Jay Sidie: The government should support scientific and technological innovation in a variety of ways.
First, create a supportive environment for research and innovation to take place. Findings using reliable scientific methods should not be dismissed outright because they may not align with the government’s ideology. Constructively question and criticize, yes. But ignore, hide or dismiss, no.
Second, appropriately fund this research and do so using different funding models, including programs funded through public and private grants, and initiatives sourced through partnerships between industry and government.
Third, actively adopt innovative scientific and technological solutions into government processes to better serve “customers” and be more productive overall.
Jay Sidie: We cannot ignore the crazy climate change variability that is occurring all across our planet.
In response to this, we need to rejoin the Paris Climate Accord and work hand-in-hand with other nations to tackle the root causes. We also should focus on developing environmentally friendly technologies, creating renewable energy sources (like wind and solar) and adopting environmentally safer practices and products. The United States only stands to gain from developing these technologies, as we create jobs, and reduce reliance on fossil fuels, which are ever-depleting, and damaging to our planet.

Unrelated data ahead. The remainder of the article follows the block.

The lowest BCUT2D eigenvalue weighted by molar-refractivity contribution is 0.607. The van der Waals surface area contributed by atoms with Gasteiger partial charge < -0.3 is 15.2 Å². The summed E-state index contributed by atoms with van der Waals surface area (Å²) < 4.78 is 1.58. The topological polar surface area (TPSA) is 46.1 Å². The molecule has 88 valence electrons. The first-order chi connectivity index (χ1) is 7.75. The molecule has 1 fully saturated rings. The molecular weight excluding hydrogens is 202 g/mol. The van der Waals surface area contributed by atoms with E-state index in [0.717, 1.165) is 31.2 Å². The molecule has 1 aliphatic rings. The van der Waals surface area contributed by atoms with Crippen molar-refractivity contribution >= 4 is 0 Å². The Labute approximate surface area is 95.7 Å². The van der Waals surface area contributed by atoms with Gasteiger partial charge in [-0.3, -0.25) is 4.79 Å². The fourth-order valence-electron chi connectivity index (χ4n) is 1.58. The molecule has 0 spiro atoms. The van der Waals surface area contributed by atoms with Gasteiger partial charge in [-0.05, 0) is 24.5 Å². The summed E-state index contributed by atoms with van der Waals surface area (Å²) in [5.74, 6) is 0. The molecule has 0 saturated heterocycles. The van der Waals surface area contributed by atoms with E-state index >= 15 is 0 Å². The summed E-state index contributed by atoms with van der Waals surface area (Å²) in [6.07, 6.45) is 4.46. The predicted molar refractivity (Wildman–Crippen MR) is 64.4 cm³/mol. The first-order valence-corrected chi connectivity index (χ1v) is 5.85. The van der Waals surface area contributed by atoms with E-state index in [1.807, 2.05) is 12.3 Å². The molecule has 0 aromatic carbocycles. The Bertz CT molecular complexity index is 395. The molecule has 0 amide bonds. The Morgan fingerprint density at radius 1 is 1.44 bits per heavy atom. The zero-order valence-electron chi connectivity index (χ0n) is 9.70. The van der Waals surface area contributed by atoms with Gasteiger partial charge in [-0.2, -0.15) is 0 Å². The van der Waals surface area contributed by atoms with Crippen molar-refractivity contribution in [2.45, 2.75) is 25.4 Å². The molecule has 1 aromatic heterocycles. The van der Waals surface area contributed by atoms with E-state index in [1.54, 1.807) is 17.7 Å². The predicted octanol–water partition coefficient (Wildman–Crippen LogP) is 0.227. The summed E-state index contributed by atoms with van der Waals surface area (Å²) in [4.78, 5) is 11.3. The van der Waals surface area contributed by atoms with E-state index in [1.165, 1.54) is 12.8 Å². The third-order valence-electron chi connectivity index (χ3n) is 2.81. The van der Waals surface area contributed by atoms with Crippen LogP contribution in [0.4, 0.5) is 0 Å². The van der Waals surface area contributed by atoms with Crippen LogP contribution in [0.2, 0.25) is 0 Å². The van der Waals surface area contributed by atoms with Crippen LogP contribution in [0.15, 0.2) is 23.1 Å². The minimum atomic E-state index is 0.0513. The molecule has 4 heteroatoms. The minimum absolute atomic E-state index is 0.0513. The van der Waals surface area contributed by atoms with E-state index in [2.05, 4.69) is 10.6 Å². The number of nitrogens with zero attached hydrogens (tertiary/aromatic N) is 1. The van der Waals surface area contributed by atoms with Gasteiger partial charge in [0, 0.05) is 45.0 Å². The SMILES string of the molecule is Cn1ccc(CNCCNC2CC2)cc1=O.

Jay Sidie: Cyber security and privacy protections must be key areas of focus for our government in the immediate future. We should look at adopting nationally the stringent privacy rules put in place by the European Union. America needs to place tough restrictions on how personal data is collected, stored and used.
In the area of cyber security, we must focus on adopting solutions that combat phishing, fraud and ransomware. We also need to work on increasing the monitoring and auditing of networks to combat cyber-attacks and the misuse of consumer information.
Jay Sidie: There are so many benefits to early diagnosis and intervention. Related to this, we need to develop integrated treatment plans with the goal of empowering those struggling with mental health issues, putting many on a road to recovery.
We also need to address the epidemic of homelessness in America. We need to develop and support services that address long-term homelessness. We should also look at short-term financial help, job-training opportunities and transitional housing assistance.